I'm just not comfortable with money managers. I've never heard anything good about them. I've always been more comfortable with equity mutual funds (I've had money in Mutual Shares Z for 15 years).
To compound the problem, I have another IRA from a previous 401(k) rollover in a broker managed account. He's almost doubled the account in just over 2 years. However, he only invested half of the account in equities, out of 10 stocks he has picked to date, 4 have been losers and 50% of the value of the account is in 3 stocks. This account has grown from $218,000 in 10/97 to $395,000 today and I'm pleased by the growth but the failure of the manager to take profits and diversify the portfolio worries me.
I'm 49. My wife is 53. I worked for the same company for 21 years and left due to a merger last August. I'm doing consulting for the acquiring company (in Tampa) while I figure out what to do next. This $800,000 IS my retirement fund.
What is your opinion of my situation? I know you like the couch potato approach, but I would prefer to be more aggressive.
A. The argument that routinely comes from the sell side of money management is a macho, "What do you care about a 2 percent annual fee if you're getting top returns with top managers?"
It's a question that inexperienced investors have trouble answering, particularly since they'll be afraid of sounding cheap.
The problem is that most people, including those who sell investment services, don't like to think in terms of probabilities. I personally would be happy to pay management fees of 5 percent if I was certain it would net me superior long-term results. Unfortunately, I have seen no evidence suggesting that high fees will buy superior performance. But I have seen a great deal of evidence indicating that high fees hinder performance. Worse, the longer the period of investment, the higher the odds that high fees will take your performance down materially--- perhaps from the top 25 percent to the bottom 25 percent of comparable investments.
So let me suggest an alternative. First, manage the bulk of your money through mutual funds and do it in low cost, passive vehicles. Pick an asset allocation--- the proportion of stocks, bonds, and cash you want to hold. Then hold it. Second, keep a portion of your money in a portfolio of individual stocks. Unlike your current individual stocks, have it be no less than five but no more than 15. Then track your brokers' selections and measure the performance of that portfolio against a universe of comparable mutual funds.
Suppose, for instance, that you wanted to take more risk. You could do this by adding a $100,000 technology portfolio of ten stocks to your more conservative portfolio of index funds. Think of it as an aggressive Couch Potato.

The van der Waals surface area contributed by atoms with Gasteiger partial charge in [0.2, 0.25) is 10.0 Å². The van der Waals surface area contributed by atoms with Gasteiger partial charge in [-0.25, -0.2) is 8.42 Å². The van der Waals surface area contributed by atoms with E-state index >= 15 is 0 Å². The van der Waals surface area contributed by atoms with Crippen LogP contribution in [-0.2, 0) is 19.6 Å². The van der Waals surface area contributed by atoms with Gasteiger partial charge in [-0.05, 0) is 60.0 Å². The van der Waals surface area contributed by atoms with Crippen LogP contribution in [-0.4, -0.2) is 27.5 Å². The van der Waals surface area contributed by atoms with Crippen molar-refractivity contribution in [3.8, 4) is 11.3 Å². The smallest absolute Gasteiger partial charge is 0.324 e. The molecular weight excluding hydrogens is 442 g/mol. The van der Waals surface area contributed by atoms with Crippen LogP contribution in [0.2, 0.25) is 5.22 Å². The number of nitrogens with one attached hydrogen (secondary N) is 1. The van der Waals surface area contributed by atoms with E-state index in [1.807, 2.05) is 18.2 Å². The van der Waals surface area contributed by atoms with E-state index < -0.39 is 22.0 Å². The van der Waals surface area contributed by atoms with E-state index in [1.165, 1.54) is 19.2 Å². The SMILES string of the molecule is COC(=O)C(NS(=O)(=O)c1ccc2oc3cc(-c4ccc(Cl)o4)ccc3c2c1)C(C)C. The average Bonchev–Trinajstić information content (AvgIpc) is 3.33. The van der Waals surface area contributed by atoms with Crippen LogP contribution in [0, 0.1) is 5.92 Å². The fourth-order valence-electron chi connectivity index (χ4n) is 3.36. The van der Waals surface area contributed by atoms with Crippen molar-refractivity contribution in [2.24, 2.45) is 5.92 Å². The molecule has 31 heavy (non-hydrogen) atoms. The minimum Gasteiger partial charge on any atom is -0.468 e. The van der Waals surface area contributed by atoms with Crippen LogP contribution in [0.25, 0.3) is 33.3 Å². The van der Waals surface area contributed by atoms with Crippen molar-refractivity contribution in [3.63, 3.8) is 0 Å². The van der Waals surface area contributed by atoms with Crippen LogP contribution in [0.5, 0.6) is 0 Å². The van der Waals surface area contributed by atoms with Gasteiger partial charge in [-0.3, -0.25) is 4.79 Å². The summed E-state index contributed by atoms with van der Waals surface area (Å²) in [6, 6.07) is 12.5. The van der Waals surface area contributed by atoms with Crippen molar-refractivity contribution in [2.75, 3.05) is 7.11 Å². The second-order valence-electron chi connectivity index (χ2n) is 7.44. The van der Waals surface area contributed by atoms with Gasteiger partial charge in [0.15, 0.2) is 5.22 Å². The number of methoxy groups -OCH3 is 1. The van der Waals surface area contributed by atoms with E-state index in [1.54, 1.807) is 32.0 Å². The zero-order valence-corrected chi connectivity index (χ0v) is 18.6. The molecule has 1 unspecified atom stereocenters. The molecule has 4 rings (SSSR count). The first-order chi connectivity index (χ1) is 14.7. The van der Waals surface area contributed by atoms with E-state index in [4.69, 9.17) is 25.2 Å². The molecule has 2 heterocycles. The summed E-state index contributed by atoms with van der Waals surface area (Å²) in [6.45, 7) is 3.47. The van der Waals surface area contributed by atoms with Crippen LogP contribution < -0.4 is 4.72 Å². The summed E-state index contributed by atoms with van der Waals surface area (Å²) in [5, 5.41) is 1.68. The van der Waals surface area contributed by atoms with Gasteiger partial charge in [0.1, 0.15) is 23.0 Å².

Q. I am 50 yrs. old and earn about 60k per year. The following is my estimated cash and real estate assets: Real Estate, $136,000 incl. my own home, (no mortgage); an investment fund of $500,000 with my former employer; $12,000 in Savings Bonds; $134,622 in Mutual funds; $52,000 in an IRA account; $100,000 in a money market account; and $7,000 in checking. I also have rental income of $12,000 a year.
I am considering investing 50k in 4 different stocks. Looking at my current situation, do you think this is a good idea? Or should I invest more money in mutual funds?
---R.M., San Antonio, TX
A. I think you'll a little ahead of yourself, on the way to creating great confusion and uncertainty. With $800,000 in financial assets you need to start thinking about an over-all plan for how the money is invested rather than thinking about $50,000 in 4 stocks. What counts is what ALL the money does over the course of several years.
How, for instance, is the $500,000 with your former employer invested? Stocks? Bonds? Cash?
Ditto the $134,622 in mutual funds and the $52,000 in the IRA account. Where is it invested? You can start figuring this out with a single sheet of paper that lists each of your accounts and identifies how much is invested in each category.
The sheet would have headings like this:
Account Account Value Amount in Equities Amount in Bonds Amount in Cash
When you have completed a list like this, you total the amounts in each column and find the percentage of your financial assets in equities, bonds, and cash. Then you will be ready to think about changes in your investments.
This article contains the opinions of the author but not necessarily the opinions of AssetBuilder Inc. The opinion of the author is subject to change without notice. All materials presented are compiled from sources believed to be reliable and current, but accuracy cannot be guaranteed. This article is distributed for educational puposes, and it is not to be construed as an offer, solicitation, recommendation, or endorsement of any particular security, product, or service.
Performance data shown represents past performance. Past performance is no guarantee of future results and current performance may be higher or lower than the performance shown.
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